On the way up I listened to Cutting the Dash, the BBC radio broadcasts that inspired the best selling book Eats, Shoots, and Leaves. I forgot who it’s by, and I can’t link much because the internet is very slooooow. The radio broadcasts were highly entertaining and a good refresher course for the English courses that I’ve forgotten in two years.

I also started listening to the audiobook version of The Lexus and the Olive Tree by Thomas L. Friedman. I think it’ll be good, I’ve got 20 hours to go.

The top ten I referred to in the title is the Diplomad’s latest post: Ten Lies that the World Still Believes. It’s very entertaining and enlightening.

Oh and thanks to TulipGirl for your comment last night. It was nice to know that someone reads and I had some other stuff going on that it distracted me from 🙂

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On Christian Merchandise

Tony Woodlief writes on his blog Sand in the Gears about the depressing state of modern Christian art:

Case in point — I was flipping through radio stations during the commute that I just love, and hit what I thought was a secular radio station. The trite, overly exuberant tune that assualted me generated this immediate thought: since when did they become a Christian station?

Then I realized I was listening to a commercial for a local car dealership. That is, sadly, the quality of much of what passes for popular Christian music. At least the godless heathen, with no hang-ups about hip gyration, can turn out something with a beat.

Full post here. I second his thoughts.

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About Me

Now that I have a reader or two outside of my friends, I figured it would be good to do an “About Me” post, to put over in the sidebar.

This picture is pretty much best picture I’ve ever had taken:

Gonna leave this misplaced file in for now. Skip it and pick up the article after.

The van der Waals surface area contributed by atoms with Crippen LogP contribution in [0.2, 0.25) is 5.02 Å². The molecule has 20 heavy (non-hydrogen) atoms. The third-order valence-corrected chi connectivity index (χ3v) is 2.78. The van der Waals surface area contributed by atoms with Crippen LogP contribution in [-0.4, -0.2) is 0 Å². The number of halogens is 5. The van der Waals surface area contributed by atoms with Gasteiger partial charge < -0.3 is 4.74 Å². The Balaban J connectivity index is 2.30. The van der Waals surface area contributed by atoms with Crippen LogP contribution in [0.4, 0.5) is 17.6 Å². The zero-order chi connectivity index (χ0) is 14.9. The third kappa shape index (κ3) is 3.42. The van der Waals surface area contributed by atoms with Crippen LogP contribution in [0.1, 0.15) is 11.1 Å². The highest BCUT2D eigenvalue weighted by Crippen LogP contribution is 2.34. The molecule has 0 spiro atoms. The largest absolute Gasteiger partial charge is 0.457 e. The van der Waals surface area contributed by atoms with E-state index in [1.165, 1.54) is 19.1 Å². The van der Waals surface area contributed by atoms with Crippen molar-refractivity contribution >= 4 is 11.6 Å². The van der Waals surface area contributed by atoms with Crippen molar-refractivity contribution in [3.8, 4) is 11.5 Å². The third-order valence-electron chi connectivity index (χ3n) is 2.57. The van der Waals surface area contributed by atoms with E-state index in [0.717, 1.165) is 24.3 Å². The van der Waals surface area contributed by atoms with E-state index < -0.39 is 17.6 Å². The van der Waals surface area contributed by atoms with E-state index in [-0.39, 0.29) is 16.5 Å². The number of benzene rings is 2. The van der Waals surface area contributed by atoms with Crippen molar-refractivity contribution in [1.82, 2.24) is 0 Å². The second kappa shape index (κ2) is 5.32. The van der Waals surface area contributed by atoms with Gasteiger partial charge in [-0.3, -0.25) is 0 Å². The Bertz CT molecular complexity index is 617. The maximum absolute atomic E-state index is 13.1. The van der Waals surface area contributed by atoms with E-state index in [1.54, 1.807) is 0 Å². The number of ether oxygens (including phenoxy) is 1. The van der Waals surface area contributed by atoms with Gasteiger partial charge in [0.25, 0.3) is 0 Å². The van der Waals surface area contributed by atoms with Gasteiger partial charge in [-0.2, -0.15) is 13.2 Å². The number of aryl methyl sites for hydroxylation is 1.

Hmm… How to make myself credible after that picture…

My name is Winston, I’m a 20 year old college wannabe. I have just applied to Bryan College (in Dayton, TN), so I don’t know if I’ll be attending college this fall or not. Here’s hoping.

If I do get accepted I’ll be majoring in Biblical Studies/Philosophy, I don’t know what my minor or emphasis will be yet. I may get away without having one… who knows!

Most of the time I can be found playing around on my computer, it’s my baby. When I’m not doing that, i like to jump a lot… I’ve been told I can jump pretty high and that’s cool.

Since I graduated college I have spent 3 months being a slacker, 4 months as an intern with Communicators for Christ (teaching public speaking and debating skills to homeschoolers and private schoolers), and more than a year as a professional videographer.

At work I use a Mac, at home I use a Mac, and I have an iPod. So yeah, I’m pretty much an Apple slut.

My e-mail is winstonisanidiot-AT-gmail-DOT-com and that pretty much sums up my ego problem.

I dabble in lots of things, and discover that I am an expert in none. Don’t worry though, I have plenty of Typical Life Span years ahead of me, so i plan on gaining piano skills, computer graphic skills, rock climbing skills, etc. etc.

And to top off this amazing list and my amazing good looks. I’m single.

Summary: I am a movie nut, a philosophy-nut-wannabe, I love people and I like clouds. that’s all.

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Randomnimity plus Bush’s Future

Before leading off this post (I got my access to the Economist back! yay!), Glenn Reynolds points to a guy who is fascinated with anagrams. That’s still kind of interesting though.

The Diplomad has a very good look at the latest Human Rights Watch report. The Diplomad is especially pissed at how the Report compares Darfur to Abu Ghraib, and rightfully so. Read the whole thing, it pulls from multiple sources.

As you will see reading the reports, there are plenty of calls for faith in the UN, in a variety of international tribunals, and for the issuing of arrest warrants. In the real world, of course, none of those works. How would you execute an arrest warrant on Saddam? Look at the absurdness of the ongoing Milosevic trial, and tell us that’s the model you want to follow.
HRW also shows the confusion that liberal advocates of multilateral military action have when it comes to the use of power by the USA. These advocates want the USA only to use its power in defense of the objectives that the advocates want. Any other use, is illegitimate.


Here’s a news story that may be garnering more attention in the coming weeks.